In its joint statement, the NSG members recorded “firm support for the full, complete and effective implementation of the NPT as the cornerstone of the international non-proliferation regime,” indicating India may come under pressure over the next year to sign the Non-proliferation treaty, that India calls discriminatory, if it wishes to pursue its application, or drop its hopes to join the nuclear regime.
One of India’s strongest backers during the session, Japan, however, said that while no agreement had been made during the current session, their efforts will continue.
“Japan will continue to work together for India to become a full member in the NSG with the aim of strengthening the international non-proliferation efforts,” Yasuhisa Kawamura, Director-General of Press and Public Diplomacy in the Japanese Foreign Ministry in Tokyo replied to a query from The Hindu.
In practical terms, the outcome of the Seoul NSG session is a setback to India’s declared efforts for “immediate membership” at the NSG, and the government warned that it could impact India’s quest for clean energy in the near future.
“An early positive decision would have allowed us to move forward on the Paris Agreement,” the MEA spokesperson said, indicating India’s climate change commitments at the Paris, that the US President Obama has been keen to see adopted, also hang in the balance now.
A day earlier, diplomatic twists and turns were in constant play over India’s hopes for a membership of NSG, and finally it ended stuck over the question of the nuclear Non-Proliferation treaty (NPT), even as the much-anticipated bilateral meeting between Prime Minister Narendra Modi and President Xi Jinping in Tashkent ended without a statement of support from China.
A source privy to the closed door consultations of Thursday told The Hindu that although the membership application from India was now specifically on the agenda of the meeting, “deliberations have not moved beyond the NPT question, and we are yet to discuss India's case specifically.”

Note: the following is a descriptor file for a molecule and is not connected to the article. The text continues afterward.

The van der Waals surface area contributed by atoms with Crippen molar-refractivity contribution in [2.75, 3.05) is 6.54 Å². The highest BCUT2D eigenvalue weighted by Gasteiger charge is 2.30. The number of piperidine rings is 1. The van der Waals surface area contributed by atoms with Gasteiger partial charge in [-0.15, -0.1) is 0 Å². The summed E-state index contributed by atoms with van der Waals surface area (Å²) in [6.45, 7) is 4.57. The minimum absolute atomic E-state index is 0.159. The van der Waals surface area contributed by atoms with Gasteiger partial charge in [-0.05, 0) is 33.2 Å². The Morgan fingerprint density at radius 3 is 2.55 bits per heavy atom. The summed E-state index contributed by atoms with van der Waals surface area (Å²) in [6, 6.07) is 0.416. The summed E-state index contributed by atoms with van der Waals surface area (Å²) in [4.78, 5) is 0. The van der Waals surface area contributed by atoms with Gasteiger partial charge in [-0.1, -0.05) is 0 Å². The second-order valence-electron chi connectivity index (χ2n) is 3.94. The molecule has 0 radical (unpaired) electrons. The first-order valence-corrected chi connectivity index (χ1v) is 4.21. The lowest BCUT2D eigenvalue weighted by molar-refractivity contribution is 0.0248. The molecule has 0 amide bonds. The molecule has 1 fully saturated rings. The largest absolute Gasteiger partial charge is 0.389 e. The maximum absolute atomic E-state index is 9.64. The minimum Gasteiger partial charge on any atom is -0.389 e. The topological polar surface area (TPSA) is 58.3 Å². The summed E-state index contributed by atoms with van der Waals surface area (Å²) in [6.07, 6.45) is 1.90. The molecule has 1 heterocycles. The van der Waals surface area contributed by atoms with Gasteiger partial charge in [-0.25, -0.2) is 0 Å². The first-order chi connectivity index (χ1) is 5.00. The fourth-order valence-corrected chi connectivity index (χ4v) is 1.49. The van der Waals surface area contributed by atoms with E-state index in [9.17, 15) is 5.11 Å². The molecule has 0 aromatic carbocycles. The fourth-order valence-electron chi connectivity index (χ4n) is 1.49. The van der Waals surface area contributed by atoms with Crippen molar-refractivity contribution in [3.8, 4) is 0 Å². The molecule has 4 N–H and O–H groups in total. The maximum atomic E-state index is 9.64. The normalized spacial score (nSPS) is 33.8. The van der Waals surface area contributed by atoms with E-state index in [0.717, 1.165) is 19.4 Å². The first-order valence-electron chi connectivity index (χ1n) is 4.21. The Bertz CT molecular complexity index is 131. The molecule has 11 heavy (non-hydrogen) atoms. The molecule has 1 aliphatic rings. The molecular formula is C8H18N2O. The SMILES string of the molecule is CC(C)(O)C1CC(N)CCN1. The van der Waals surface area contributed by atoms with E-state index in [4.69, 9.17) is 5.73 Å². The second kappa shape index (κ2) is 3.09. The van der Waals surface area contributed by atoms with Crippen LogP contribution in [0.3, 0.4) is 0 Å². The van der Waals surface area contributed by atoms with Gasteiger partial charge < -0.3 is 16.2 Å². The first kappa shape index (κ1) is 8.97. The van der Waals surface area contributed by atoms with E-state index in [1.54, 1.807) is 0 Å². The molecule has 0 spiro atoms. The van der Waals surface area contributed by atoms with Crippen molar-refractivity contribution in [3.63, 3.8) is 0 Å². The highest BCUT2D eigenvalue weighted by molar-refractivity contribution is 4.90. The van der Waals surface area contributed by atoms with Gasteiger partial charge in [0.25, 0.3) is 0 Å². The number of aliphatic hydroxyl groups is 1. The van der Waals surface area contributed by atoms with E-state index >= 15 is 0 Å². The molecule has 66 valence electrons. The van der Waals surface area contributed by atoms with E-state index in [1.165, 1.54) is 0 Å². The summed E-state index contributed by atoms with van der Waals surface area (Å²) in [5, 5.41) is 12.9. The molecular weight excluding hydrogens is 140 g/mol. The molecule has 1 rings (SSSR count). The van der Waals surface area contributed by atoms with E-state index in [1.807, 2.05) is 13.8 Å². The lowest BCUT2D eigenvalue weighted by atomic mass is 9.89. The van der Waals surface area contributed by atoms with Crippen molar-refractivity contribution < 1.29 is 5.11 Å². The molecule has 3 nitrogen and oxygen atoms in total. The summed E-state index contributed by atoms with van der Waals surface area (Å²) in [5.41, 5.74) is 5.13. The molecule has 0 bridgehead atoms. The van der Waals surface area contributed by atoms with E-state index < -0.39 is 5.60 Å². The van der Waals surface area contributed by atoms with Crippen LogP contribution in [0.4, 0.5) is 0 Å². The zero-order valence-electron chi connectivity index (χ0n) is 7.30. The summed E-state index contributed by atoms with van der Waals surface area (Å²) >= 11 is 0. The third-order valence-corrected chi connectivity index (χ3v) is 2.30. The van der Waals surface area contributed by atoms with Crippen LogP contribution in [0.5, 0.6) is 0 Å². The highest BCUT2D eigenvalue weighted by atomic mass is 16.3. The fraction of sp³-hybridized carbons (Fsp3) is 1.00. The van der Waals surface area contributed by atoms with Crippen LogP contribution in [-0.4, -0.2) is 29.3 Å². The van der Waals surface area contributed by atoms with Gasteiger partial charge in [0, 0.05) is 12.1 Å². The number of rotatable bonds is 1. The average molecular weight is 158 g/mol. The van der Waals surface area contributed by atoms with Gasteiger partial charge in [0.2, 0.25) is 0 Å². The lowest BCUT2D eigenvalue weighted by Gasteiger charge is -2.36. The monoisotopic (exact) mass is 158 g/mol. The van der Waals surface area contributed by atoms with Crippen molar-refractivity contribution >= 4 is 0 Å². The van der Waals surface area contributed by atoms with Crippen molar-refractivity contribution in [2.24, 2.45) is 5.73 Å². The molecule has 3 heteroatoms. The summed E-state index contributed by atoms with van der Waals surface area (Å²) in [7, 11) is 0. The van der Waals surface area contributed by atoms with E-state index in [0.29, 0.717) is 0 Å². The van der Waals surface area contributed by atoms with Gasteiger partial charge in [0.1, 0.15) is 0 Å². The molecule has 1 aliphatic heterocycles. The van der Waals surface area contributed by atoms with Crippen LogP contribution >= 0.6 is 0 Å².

Modi, Xi Jinping meeting
The NSG members broke at about 6 p.m. on Thursday, agreeing to reconvene post-dinner at 9 p.m. The development raised hopes for Indian diplomats and the team in Seoul led by Foreign Secretary S. Jaishankar, even as they waited for a positive message from the meeting between Mr. Modi and Mr. Xi Jinping on the sidelines of the SCO summit in Tashkent. However, while India stated its case to China, there was no return statement from the Chinese government on its stand.
“Prime Minister Modi urged China to make a fair and objective assessment of India’s application and judge it on its own merits. He said that China should contribute to the emerging consensus in Seoul,” MEA spokesperson said, describing the meeting that went on for about 45 minutes and dwelt largely on the NSG question.
Shortly after, the Special session began in Seoul, and even though India had received vocal support in intervention from at least 32 countries during the day, including US, Japan, France, Australia, Germany, Canada, Hungary, and host South Korea, it became equally clear that several countries were holding out on the question of how to proceed forward for all Non-NPT countries, without making a special exception for India.